The press will start talking about a budget  “sequestration” if  the SuperCommittee can’t agree to a bill. This is another term for automatic cuts to make up the difference between the “net” cuts that are made and the $1.3 trillion target. But “automatic cuts” are not cast in steel, Congress can (and has) altered laws to reduce the cuts as it did in 1990.**

The sticking point here is revenue raising.

Most House Republicans have signed a public pledge not to raise taxes, however a Nov. 3 Bloomberg News report noted 40 Republicans have  indicated support for revenue increases.

O.K., my point here is to alert you to yet another hurdle for investor and consumer sentiment, as we get a groundswell of debate as the proposals becomes available, or is leaked in advance of the deadlines.

What the committee does can have a huge impact.  Everyone knows deficit reduction must be achieved or there will be serious consequences to pay.

The SuperCommittee has been lost in the shuffle, upstaged by  international financial worries and the state of our economy here at home. Nevertheless, it will raise its ugly head to remind us whether our government is, or is not, dysfunctional.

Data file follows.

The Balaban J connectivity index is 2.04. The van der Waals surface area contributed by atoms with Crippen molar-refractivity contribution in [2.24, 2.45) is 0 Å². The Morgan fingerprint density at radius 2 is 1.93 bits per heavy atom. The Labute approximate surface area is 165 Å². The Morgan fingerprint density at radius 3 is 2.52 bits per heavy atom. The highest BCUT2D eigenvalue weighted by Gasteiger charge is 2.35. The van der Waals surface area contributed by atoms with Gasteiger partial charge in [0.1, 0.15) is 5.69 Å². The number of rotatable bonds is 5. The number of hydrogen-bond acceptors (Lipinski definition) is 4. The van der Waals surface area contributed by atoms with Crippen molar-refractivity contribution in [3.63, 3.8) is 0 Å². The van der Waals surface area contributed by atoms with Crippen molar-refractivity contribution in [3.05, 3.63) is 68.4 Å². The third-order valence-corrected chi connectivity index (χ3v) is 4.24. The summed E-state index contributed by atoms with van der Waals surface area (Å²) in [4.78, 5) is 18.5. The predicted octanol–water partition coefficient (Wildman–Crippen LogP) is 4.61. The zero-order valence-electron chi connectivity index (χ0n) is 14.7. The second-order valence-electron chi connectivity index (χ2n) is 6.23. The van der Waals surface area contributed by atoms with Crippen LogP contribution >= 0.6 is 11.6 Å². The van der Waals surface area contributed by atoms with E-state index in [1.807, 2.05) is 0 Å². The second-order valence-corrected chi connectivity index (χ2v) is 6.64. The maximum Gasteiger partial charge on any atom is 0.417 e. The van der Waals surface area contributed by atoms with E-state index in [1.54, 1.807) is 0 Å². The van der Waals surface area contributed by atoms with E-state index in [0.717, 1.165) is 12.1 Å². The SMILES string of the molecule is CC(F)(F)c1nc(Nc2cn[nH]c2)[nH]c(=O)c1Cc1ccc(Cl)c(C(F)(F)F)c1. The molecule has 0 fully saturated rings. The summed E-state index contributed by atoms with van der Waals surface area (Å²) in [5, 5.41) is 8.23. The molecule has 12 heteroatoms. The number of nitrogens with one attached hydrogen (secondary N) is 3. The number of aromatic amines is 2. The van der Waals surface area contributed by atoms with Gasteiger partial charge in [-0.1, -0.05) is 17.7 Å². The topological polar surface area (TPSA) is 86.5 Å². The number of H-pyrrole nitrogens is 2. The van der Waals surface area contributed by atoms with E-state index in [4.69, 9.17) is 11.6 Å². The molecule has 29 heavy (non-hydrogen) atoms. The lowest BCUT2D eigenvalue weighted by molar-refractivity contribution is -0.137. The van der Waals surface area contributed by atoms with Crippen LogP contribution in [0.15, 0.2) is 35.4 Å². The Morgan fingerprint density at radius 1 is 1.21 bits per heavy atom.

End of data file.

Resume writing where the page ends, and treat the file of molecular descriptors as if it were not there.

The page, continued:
12-member SuperCommittee timeline:***

Oct. 1- Dec. 31: Both houses of Congress must vote on a Balanced Budget Amendment.

Oct.: 14: Deadline for House and Senate  Standing Committees to submit recommendations.

Nov. 23: Deadline for both houses to vote on a plan with a 10-year deficit reduction  goal of $1.5 trillion

Dec. 2: Deadline for committee to submit report and legislative language to President Obama andCongress.

Dec. 23: Deadline for both houses to vote on committee bill.

Jan. 15, 2012: Date that the “trigger” leading to $1.2 trillion of future spending cuts goes into effect if  the committee’s legislation has not been enacted.

Feb. 2012: Approximate time when first $900 bn of debt ceiling runs out.

Feb./Mar.2012: Deadline for Congress to consider a resolution of disapproval for the second tranche

($1.2 – $1.5 trillion) of debt limit increase.

Fall/Winter 2012: When additional $2.1 - $2.4 trillion of borrowing authority from this law runs out.

Jan.2, 2013: OMB orders sequestrations for defense and non-defense categories of spending necessary to meet spending cuts required by the “trigger.”